ORF TELETEXT meets art

FixC cooperative collaborates with 


ORF TELETEXT meets art, ARD Text meets art

Short, up-to-date news on politics, economy, the latest sports results, or weather forecasts as well as today’s television programme – these are the most important topics that are usually associated with teletext. But the medium, often referred to as the predecessor of the Internet and ridiculed by many as “out”, but still used daily by millions of people, can do more.

The teletext exhibition “ORF TELETEXT meets art” resp. “ARD Text meets art”, a cooperation between ORF TELETEXT, ARD Text and the artists’ cooperative FixC, will be shown from August 29th to September 19th 2019 in ORF TELETEXT (from page 840) and in ARD Text (from page 800), presents artworks from 13 international artists specifically created for the Teletext medium. The works of Nadine Arbeiter (Germany), Cordula Ditz (Germany), Daniel Egg (Austria), Dan Farrimond (Great Britain), Juha van Ingen (Finland), Joey Holder (Great Britain), Kathrin Günter (Germany), Raquel Meyers (Spain), Matthias Moos (Switzerland), Niccolò Moronato (Italy), Jarkko Räsänen (Finland), Seppo Renvall (Finland) and UBERMORGEN (Austria, Switzerland/USA) show a wide variety of different approaches and implementations for teletext art.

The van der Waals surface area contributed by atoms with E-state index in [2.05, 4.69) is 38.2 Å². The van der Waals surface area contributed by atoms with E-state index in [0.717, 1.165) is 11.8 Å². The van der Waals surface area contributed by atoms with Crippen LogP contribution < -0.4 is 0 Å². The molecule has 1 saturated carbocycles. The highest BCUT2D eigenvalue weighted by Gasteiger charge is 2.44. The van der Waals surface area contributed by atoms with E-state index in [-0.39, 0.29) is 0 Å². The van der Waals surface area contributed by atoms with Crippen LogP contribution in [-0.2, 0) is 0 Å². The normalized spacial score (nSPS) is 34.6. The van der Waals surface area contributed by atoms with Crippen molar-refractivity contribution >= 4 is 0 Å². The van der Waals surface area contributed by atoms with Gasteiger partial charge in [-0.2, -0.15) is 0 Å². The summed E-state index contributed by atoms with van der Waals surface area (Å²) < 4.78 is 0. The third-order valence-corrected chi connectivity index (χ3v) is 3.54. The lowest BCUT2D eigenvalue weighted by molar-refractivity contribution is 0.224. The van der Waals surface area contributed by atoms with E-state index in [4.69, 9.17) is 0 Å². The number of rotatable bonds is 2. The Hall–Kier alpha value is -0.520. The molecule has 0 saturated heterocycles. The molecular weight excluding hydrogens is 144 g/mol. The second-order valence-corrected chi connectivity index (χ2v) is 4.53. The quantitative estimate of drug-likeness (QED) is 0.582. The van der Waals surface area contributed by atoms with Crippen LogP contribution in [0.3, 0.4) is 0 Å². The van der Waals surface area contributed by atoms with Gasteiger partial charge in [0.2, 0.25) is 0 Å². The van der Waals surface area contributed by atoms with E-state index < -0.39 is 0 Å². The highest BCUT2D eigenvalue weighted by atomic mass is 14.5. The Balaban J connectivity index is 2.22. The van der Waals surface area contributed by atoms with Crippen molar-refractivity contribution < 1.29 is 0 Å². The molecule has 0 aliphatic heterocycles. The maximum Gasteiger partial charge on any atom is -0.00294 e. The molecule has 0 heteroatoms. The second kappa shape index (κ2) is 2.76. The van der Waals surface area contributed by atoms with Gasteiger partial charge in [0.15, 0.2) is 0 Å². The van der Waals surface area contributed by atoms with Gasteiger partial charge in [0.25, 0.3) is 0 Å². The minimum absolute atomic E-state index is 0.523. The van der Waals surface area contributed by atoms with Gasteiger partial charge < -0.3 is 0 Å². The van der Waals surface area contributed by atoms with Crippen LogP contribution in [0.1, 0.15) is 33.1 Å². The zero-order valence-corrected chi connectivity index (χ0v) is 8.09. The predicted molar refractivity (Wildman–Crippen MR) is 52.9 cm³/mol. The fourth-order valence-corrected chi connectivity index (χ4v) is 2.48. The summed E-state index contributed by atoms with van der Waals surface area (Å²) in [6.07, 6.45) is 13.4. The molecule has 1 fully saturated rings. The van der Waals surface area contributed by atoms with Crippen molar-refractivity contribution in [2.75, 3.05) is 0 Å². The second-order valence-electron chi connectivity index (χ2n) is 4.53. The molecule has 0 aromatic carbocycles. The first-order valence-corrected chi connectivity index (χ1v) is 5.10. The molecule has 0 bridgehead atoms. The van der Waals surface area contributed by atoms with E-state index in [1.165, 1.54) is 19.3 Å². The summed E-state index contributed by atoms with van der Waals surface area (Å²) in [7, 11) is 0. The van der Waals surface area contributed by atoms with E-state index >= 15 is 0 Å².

> View works

Additionally, during this year’s Ars Electronica Festival Out of the Box – the Midlife Crisis of the Digital Revolution, Linz, 5.9.-9.9.2019, teletext art will be presented: At the teletext hackathon in POSTCITY on Wednesday, September 5th, five of the participating artists will be creating live teletext art, and the public is also cordially invited to get creative on site with teletext software. The resulting artworks can be published and admired in ORF TELETEXT immediately. On Thursday, September 6th, the teletext art exhibition “ORF TELETEXT meets Art” will be shown in the Deep Space of the Ars Electronica Center on the 16 x 9 m screen.
Teletext was originally launched by the BBC in 1974 (known as Ceefax), ORF and ARD started to offer Teletext in 1980, technically it is almost unchanged since then. A teletext page can be perceived as a grid of 24 rows and 40 columns. Each part of the grid can be used for a letter, a number, a special character, a control character or up to six graphic pixels. To change the colours of the graphics, text and background or to add a blink effect, a control character needs to be inserted. Each time a control character is placed it uses up one space in the grid, which then appears black. And you only have six colours, black and white. 
The success of the teletext medium, which has also been available on the Internet and as an app for many years, is due, among other things, to its simplicity of use, its high technical distribution and, of course, its actual content.

Information about the teletext exhibition “ORF TELETEXT meets art” resp. “ARD Text meets art” as well as all participating artists and the former teletext art exhibitions ITAF are also available online on the website of the artists’ cooperative FixC, www.teletextart.com.

ORF TELETEXT meets art, ARD Text meets art, 29.8.-19.9.2019
ORF TELETEXT from page 840
ARD Text from page 840
Ars Electronica: Teletext Hackathon, POSTCITY 05.09.2019, 02:00-05:00 p.m.
ORF TELETEXT meets art, Ars Electronica Center, Deep Space, 06.09.2019, 03:30-04:00 p.m.

All images on the website are copyright of the artists.